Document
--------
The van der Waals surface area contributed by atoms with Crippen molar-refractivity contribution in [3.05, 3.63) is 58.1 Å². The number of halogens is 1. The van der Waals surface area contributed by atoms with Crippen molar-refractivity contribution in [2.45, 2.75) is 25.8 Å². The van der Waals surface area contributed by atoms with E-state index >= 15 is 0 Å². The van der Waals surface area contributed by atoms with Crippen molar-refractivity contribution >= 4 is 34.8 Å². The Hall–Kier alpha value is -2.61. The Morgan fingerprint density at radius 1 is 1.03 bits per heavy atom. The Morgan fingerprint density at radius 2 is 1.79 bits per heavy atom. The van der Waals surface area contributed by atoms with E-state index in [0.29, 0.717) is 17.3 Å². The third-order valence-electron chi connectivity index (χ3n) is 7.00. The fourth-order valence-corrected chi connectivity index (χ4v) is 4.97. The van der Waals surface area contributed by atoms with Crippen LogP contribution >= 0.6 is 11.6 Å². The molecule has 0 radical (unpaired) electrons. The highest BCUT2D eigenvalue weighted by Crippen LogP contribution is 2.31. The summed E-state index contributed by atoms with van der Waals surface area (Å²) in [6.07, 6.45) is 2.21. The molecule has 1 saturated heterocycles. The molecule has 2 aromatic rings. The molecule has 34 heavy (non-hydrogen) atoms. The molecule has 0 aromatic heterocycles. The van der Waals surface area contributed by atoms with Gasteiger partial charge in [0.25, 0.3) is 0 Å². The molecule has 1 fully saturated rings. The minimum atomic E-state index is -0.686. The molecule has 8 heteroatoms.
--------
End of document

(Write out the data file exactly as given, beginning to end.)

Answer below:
The van der Waals surface area contributed by atoms with Crippen molar-refractivity contribution in [3.05, 3.63) is 58.1 Å². The number of halogens is 1. The van der Waals surface area contributed by atoms with Crippen molar-refractivity contribution in [2.45, 2.75) is 25.8 Å². The van der Waals surface area contributed by atoms with E-state index >= 15 is 0 Å². The van der Waals surface area contributed by atoms with Crippen molar-refractivity contribution >= 4 is 34.8 Å². The Hall–Kier alpha value is -2.61. The Morgan fingerprint density at radius 1 is 1.03 bits per heavy atom. The Morgan fingerprint density at radius 2 is 1.79 bits per heavy atom. The van der Waals surface area contributed by atoms with E-state index in [0.29, 0.717) is 17.3 Å². The third-order valence-electron chi connectivity index (χ3n) is 7.00. The fourth-order valence-corrected chi connectivity index (χ4v) is 4.97. The van der Waals surface area contributed by atoms with Crippen LogP contribution >= 0.6 is 11.6 Å². The molecule has 0 radical (unpaired) electrons. The highest BCUT2D eigenvalue weighted by Crippen LogP contribution is 2.31. The summed E-state index contributed by atoms with van der Waals surface area (Å²) in [6.07, 6.45) is 2.21. The molecule has 1 saturated heterocycles. The molecule has 2 aromatic rings. The molecule has 34 heavy (non-hydrogen) atoms. The molecule has 0 aromatic heterocycles. The van der Waals surface area contributed by atoms with Gasteiger partial charge in [0.25, 0.3) is 0 Å². The molecule has 1 fully saturated rings. The minimum atomic E-state index is -0.686. The molecule has 8 heteroatoms.